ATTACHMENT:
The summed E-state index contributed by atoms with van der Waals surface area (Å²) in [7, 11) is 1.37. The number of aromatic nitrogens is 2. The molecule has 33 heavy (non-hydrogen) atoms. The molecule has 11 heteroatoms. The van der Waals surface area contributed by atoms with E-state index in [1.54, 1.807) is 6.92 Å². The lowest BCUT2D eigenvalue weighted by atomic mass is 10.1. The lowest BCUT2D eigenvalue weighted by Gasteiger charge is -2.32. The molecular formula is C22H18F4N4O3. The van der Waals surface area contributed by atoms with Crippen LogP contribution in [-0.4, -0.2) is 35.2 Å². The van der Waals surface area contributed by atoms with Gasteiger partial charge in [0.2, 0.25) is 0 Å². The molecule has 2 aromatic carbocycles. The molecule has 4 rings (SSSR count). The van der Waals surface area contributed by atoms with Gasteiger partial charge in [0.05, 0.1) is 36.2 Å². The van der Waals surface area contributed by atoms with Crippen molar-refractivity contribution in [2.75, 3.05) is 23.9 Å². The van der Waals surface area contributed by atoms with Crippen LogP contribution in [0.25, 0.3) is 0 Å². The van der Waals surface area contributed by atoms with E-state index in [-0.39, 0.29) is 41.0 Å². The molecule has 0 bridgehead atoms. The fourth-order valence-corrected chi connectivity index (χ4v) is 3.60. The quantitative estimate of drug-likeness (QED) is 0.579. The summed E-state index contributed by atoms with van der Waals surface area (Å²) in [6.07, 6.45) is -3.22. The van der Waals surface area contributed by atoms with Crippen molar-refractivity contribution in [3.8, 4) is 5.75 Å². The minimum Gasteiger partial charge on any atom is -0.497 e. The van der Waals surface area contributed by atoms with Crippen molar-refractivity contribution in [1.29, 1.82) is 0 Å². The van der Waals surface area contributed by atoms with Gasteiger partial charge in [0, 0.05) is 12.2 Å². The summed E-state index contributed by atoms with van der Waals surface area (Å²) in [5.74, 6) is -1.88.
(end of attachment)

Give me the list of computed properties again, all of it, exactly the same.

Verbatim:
The summed E-state index contributed by atoms with van der Waals surface area (Å²) in [7, 11) is 1.37. The number of aromatic nitrogens is 2. The molecule has 33 heavy (non-hydrogen) atoms. The molecule has 11 heteroatoms. The van der Waals surface area contributed by atoms with E-state index in [1.54, 1.807) is 6.92 Å². The lowest BCUT2D eigenvalue weighted by atomic mass is 10.1. The lowest BCUT2D eigenvalue weighted by Gasteiger charge is -2.32. The molecular formula is C22H18F4N4O3. The van der Waals surface area contributed by atoms with Crippen LogP contribution in [-0.4, -0.2) is 35.2 Å². The van der Waals surface area contributed by atoms with Gasteiger partial charge in [0.2, 0.25) is 0 Å². The molecule has 2 aromatic carbocycles. The molecule has 4 rings (SSSR count). The van der Waals surface area contributed by atoms with Gasteiger partial charge in [0.05, 0.1) is 36.2 Å². The van der Waals surface area contributed by atoms with Crippen molar-refractivity contribution in [2.75, 3.05) is 23.9 Å². The van der Waals surface area contributed by atoms with Crippen LogP contribution in [0.25, 0.3) is 0 Å². The van der Waals surface area contributed by atoms with E-state index in [-0.39, 0.29) is 41.0 Å². The molecule has 0 bridgehead atoms. The fourth-order valence-corrected chi connectivity index (χ4v) is 3.60. The quantitative estimate of drug-likeness (QED) is 0.579. The summed E-state index contributed by atoms with van der Waals surface area (Å²) in [6.07, 6.45) is -3.22. The van der Waals surface area contributed by atoms with Crippen molar-refractivity contribution in [3.8, 4) is 5.75 Å². The minimum Gasteiger partial charge on any atom is -0.497 e. The van der Waals surface area contributed by atoms with Crippen molar-refractivity contribution in [1.29, 1.82) is 0 Å². The van der Waals surface area contributed by atoms with Gasteiger partial charge in [0, 0.05) is 12.2 Å². The summed E-state index contributed by atoms with van der Waals surface area (Å²) in [5.74, 6) is -1.88.